As with most flowers in CBP the best order for painting is this: centre first, then petals and bracts, sepals, stalk and finally leaves. An entire painting can be done with a large orchid brush; a smaller detail brush could be used for smaller details such as leaf veins. The detail brush would also be useful if you were to do an outline style of petals and leaves, where each petal and leaf is defined by black ink once your painting has dried.
For the centre:
Lotus showed us one method for painting a center, and had a handout that showed another. Her way was to dab in a textured area with shades of umber, brown, and burnt sienna, leaving some light areas. I tried that method first, taking inspiration from a simple composition by Leslie Tseng-Tseng Yu in her book Chinese Painting in Four Seasons.
The second way was to load a brush with a greeny-gold color and then use a sidestroke of the brush, curling in an arc, finishing with a similar mirrored stroke, and then darkening the centre area.
For the petals:
These are defined in a typical petal stroke—point, press, and twist while pulling the brush across the paper in a desired path. You can make the petal ends pointy or rounded, as you wish. You can tip the brush loaded with yellow in color—orange, red, brown, or green.
While you want a harmonious overall look to the arrangement of petals, they do not have to appear too uniform. Go around the center (or half of the elliptical shape in profile) once with ray petals, and then fill in with slightly smaller bracts of similar color. You do want to plant the petals into the colored centre area, not leave them hanging mid-air. A bud could also be created in this manner..
If you wish to paint a sunflower in outline style, complete them ‘boneless’ first and add the inky outlines when the petals have dried. The outlines should loosely follow the petal edges; better they be done quickly and rounded, rather than slowly as then they would look stilted and awkward. Remember Jane Evans’ description: controlled untidiness.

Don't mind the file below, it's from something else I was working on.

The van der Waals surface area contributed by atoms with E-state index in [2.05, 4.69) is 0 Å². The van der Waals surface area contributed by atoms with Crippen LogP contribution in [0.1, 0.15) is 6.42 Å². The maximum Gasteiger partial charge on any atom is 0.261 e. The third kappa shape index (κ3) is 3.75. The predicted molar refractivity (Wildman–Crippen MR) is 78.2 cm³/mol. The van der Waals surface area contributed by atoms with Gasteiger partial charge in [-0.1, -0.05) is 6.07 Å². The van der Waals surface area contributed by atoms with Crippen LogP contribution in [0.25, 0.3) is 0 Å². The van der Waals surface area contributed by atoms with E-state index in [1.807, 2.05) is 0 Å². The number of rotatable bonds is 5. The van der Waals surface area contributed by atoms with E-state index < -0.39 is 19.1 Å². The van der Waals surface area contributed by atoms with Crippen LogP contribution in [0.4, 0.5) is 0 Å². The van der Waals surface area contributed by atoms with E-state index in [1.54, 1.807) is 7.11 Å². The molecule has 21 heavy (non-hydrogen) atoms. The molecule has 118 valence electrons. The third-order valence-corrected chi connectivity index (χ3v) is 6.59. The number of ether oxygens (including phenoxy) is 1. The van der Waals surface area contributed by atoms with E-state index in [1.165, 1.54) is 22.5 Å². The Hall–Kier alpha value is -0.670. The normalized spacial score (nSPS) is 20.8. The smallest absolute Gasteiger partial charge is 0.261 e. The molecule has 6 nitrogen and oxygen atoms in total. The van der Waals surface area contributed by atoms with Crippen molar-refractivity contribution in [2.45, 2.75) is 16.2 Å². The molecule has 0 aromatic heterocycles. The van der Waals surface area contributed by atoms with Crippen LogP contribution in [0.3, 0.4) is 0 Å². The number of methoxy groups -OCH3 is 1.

For the stalks:
The stalks need to be sturdy looking as they can support considerable weight once the flower heads have developed seeds. The stalks need to look rounded like pipes, standing tall and fairly straight or slightly arced. You load a brush with light brownish-green and pull a sidestroke from the head downwards. You can plan to leave a space (or two) for a leaf to show its shape forward, as opposed to having them all in side profiles. My first stalks appeared too watery to hold up much weight.
For the leaves:
Sunflower leaves are basically heart-shaped. They emerge at intervals from along the stock, located at opposite sides to the stem. You do want to be sure and place them at the end of curved stems that grow up and around and down from the stocks. They are made with two strokes placed either side of a watermark for the leaf centre line. If you mix up several pools of green beforehand you can quickly paint leaves in several shades, those in front darker, those in the background lighter. Bigger, drier leaves would grow near the bottom of the stalk. And some leaves might be shown in profile. When damp, you run vein lines in darker green or black.
Sunflowers are often grown for their height at the back of the garden or along a fence. When reducing the visual to ‘fit’ on paper you typically reduce the proportional size of the stalk. Likewise the sunflower leaves will have to be scaled down for purposes of painting. Typical ‘guests’ to paint with the ‘host’ sunflowers would be insects (dragonflies, butterflies, bees, spiders, or lady bugs) or birds (crows, magpies, sparrows).
And lucky us, from a long ago class by our group’s much-loved founder, is this helpful sunflower painting inscription:
We’ll probably all be in the right mood to paint bamboo if we try the calligraphy!